A specially developed robot fed with the GPS data drew the collected routes in the sand. By projecting the movements of people and objects back onto the earth the people involved were able to reflect on their own tracks. The visualization of the routes gave the Fulani herdsmen and the Peak transporters a new perspective on their own perception of place, mobility and economy. The combination of routes shows the differences in spatial organization between the two milk economies. The photos of the sand maps which are shown tell the story of the landscape, the people, the economy and their movements.

 

Antti Tenetz, Tracing 

Antti Tenetz is an artist and experimental documentarist from Finland. His work centers on multi-disciplinairy cross overs between art and science in order to study the relation between human and nature. His themes range from the Siberian bear cult to digital representation of sensory systems of animals. His work often makes use of modern technology such as drones and satelite tracking. He focuses on experiences and relations with nature, privacy, law, landscape and natural values of cohabitation with other species in shaping our natural world.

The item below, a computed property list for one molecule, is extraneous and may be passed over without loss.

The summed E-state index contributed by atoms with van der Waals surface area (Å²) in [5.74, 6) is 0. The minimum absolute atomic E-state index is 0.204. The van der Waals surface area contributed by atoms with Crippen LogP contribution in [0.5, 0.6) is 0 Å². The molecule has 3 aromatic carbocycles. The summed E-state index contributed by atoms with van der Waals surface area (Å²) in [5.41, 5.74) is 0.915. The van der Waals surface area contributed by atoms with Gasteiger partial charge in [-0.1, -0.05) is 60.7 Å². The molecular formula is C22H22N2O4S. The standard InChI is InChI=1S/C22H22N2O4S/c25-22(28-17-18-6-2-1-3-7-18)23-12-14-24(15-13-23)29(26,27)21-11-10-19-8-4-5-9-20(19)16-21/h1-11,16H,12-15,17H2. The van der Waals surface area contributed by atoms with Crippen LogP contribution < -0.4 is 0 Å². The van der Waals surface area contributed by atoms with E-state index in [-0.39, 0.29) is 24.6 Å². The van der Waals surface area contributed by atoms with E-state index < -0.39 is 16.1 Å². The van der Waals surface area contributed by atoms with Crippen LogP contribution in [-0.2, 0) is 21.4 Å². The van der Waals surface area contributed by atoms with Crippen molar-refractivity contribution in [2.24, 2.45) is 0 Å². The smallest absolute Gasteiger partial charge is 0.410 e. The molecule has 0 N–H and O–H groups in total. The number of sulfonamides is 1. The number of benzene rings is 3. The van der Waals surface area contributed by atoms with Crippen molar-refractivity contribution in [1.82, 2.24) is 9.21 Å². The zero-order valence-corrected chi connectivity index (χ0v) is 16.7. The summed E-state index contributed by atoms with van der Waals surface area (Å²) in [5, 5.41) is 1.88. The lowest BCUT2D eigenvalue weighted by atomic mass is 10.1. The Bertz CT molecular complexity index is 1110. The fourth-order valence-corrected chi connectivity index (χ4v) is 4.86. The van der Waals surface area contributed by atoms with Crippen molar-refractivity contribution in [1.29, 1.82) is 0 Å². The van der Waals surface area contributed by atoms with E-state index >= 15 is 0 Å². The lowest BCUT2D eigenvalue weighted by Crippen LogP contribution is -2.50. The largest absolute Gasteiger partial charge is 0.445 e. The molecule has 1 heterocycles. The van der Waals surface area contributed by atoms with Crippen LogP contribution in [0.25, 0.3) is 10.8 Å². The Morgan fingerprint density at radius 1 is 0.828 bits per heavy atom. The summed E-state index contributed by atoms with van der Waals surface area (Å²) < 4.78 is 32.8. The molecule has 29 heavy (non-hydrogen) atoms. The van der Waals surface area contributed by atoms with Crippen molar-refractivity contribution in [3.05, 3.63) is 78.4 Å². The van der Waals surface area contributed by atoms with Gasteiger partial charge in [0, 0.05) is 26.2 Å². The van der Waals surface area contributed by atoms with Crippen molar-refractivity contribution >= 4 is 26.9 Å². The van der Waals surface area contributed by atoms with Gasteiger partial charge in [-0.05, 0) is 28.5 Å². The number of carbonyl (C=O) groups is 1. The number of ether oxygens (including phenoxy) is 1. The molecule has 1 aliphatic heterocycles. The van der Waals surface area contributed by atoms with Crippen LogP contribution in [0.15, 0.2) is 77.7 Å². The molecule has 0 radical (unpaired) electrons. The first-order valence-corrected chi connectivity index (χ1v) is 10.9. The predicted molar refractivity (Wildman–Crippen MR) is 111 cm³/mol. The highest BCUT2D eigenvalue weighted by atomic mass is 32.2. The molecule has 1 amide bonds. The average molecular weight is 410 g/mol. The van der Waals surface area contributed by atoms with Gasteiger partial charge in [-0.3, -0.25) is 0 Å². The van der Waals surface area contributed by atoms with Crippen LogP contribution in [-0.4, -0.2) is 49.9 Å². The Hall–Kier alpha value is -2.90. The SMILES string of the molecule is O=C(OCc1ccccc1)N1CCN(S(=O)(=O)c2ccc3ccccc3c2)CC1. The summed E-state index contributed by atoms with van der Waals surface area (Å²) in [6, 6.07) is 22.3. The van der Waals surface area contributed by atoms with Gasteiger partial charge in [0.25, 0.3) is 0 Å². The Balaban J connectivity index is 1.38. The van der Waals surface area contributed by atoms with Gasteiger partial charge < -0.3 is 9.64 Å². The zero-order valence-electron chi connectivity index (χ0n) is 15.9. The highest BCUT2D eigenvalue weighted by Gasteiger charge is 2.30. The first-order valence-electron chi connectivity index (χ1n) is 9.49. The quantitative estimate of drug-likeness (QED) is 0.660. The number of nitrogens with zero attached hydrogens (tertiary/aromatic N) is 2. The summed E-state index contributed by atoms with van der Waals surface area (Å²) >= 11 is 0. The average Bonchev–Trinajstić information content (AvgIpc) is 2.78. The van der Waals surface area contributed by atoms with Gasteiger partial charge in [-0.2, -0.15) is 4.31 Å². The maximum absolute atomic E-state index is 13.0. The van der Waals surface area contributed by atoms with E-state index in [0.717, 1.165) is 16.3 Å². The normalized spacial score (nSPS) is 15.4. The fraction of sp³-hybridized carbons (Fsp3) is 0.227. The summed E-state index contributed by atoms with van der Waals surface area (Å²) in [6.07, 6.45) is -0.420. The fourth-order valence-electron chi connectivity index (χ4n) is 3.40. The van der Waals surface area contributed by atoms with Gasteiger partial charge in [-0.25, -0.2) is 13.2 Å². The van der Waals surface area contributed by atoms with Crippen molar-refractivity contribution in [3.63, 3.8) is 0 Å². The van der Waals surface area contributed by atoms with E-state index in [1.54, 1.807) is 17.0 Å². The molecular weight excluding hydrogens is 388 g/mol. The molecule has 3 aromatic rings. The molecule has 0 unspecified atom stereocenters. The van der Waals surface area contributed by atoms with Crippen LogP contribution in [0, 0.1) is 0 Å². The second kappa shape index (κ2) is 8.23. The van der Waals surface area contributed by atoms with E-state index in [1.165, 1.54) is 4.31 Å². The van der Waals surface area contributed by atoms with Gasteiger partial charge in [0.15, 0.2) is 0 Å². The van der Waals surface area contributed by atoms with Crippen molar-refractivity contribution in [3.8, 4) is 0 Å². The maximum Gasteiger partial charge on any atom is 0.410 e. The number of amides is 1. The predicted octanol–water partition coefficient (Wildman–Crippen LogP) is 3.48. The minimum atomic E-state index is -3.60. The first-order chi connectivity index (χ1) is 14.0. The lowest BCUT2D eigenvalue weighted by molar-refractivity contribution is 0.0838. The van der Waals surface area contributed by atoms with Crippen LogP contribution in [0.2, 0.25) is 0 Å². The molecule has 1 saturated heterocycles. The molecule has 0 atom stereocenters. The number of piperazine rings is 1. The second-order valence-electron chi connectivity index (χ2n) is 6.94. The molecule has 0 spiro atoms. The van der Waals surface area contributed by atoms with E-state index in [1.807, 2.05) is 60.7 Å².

Tracing explores the relation between animals and humans and their relationship to the landscape. How can we see the presence and impact of animals through their tracks, movements and actions in the changing environment? The layered data of movements of wolves and trout which are recorded between 2007 and 2014 in the regions of Nothern Ostrobothnia and Lapland form the basis of a multi-media installation which consists of a sculpture, video materials taken under water and in the air with drones, photos and visualization of data via GPS collars. Tracing maps the specific ways of navigating land through layered representations in order to narrate the story of the co-habitation of animal and landscape.

 

Amy Balkin, A Peoples Archive of Sinking and Melting

amy balkin